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  Forced motion near black holes

Gair, J. R., Flanagan, E. E., Drasco, S., Hinderer, T., & Babak, S. (2011). Forced motion near black holes. Physical Review D, 83(4): 044037. doi:10.1103/PhysRevD.83.044037.

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Item Permalink: http://hdl.handle.net/11858/00-001M-0000-000F-1052-8 Version Permalink: http://hdl.handle.net/11858/00-001M-0000-002A-1E23-D
Genre: Journal Article

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 Creators:
Gair, Jonathan R., Author
Flanagan, Eanna E., Author
Drasco, Steve1, Author              
Hinderer, Tanja2, Author              
Babak, Stanislav1, Author              
Affiliations:
1Astrophysical Relativity, AEI-Golm, MPI for Gravitational Physics, Max Planck Society, ou_24013              
2Astrophysical and Cosmological Relativity, AEI-Golm, MPI for Gravitational Physics, Max Planck Society, ou_1933290              

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Free keywords: General Relativity and Quantum Cosmology, gr-qc, Astrophysics, Galaxy Astrophysics, astro-ph.GA, Astrophysics, High Energy Astrophysical Phenomena, astro-ph.HE
 Abstract: We present two methods for integrating forced geodesic equations in the Kerr spacetime, which can accommodate arbitrary forces. As a test case, we compute inspirals under a simple drag force, mimicking the presence of gas. We verify that both methods give the same results for this simple force. We find that drag generally causes eccentricity to increase throughout the inspiral. This is a relativistic effect qualitatively opposite to what is seen in gravitational-radiation-driven inspirals, and similar to what is observed in hydrodynamic simulations of gaseous binaries. We provide an analytic explanation by deriving the leading order relativistic correction to the Newtonian dynamics. If observed, an increasing eccentricity would provide clear evidence that the inspiral was occurring in a non-vacuum environment. Our two methods are especially useful for evolving orbits in the adiabatic regime. Both use the method of osculating orbits, in which each point on the orbit is characterized by the parameters of the geodesic with the same instantaneous position and velocity. Both methods describe the orbit in terms of the geodesic energy, axial angular momentum, Carter constant, azimuthal phase, and two angular variables that increase monotonically and are relativistic generalizations of the eccentric anomaly. The two methods differ in their treatment of the orbital phases and the representation of the force. In one method the geodesic phase and phase constant are evolved together as a single orbital phase parameter, and the force is expressed in terms of its components on the Kinnersley orthonormal tetrad. In the second method, the phase constants of the geodesic motion are evolved separately and the force is expressed in terms of its Boyer-Lindquist components. This second approach is a generalization of earlier work by Pound and Poisson for planar forces in a Schwarzschild background.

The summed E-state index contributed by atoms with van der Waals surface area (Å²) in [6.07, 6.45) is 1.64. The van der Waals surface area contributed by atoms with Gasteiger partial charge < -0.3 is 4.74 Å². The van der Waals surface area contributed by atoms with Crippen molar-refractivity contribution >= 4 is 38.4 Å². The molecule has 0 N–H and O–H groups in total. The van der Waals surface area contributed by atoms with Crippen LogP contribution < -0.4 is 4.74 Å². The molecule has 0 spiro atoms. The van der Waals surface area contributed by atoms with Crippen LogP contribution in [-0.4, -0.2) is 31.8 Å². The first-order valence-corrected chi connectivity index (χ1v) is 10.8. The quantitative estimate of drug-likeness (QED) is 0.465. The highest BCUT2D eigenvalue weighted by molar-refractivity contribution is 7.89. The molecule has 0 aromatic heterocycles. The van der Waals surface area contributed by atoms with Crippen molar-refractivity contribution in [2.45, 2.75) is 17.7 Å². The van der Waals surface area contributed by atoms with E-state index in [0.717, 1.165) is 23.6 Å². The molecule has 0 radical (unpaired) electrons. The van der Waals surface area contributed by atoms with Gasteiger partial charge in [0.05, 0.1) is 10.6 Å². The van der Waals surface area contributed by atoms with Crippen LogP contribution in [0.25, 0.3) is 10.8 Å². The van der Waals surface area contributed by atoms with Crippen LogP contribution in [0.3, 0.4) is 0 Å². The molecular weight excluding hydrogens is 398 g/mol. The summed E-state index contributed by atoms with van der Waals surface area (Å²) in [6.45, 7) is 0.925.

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 Dates: 2010-12-222011-02-222011
 Publication Status: Published in print
 Pages: 28 pages, 2 figures, submitted to Phys. Rev. D; v2 has minor changes for consistency with published version, plus a new section discussing the relative advantages of the two approaches
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 Identifiers: arXiv: 1012.5111
DOI: 10.1103/PhysRevD.83.044037
URI: http://arxiv.org/abs/1012.5111
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Title: Physical Review D
  Other : Phys. Rev. D.
Source Genre: Journal
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Publ. Info: Lancaster, Pa. : Published for the American Physical Society by the American Institute of Physics
Pages: - Volume / Issue: 83 (4) Sequence Number: 044037 Start / End Page: - Identifier: ISSN: 0556-2821
CoNE: /journals/resource/111088197762258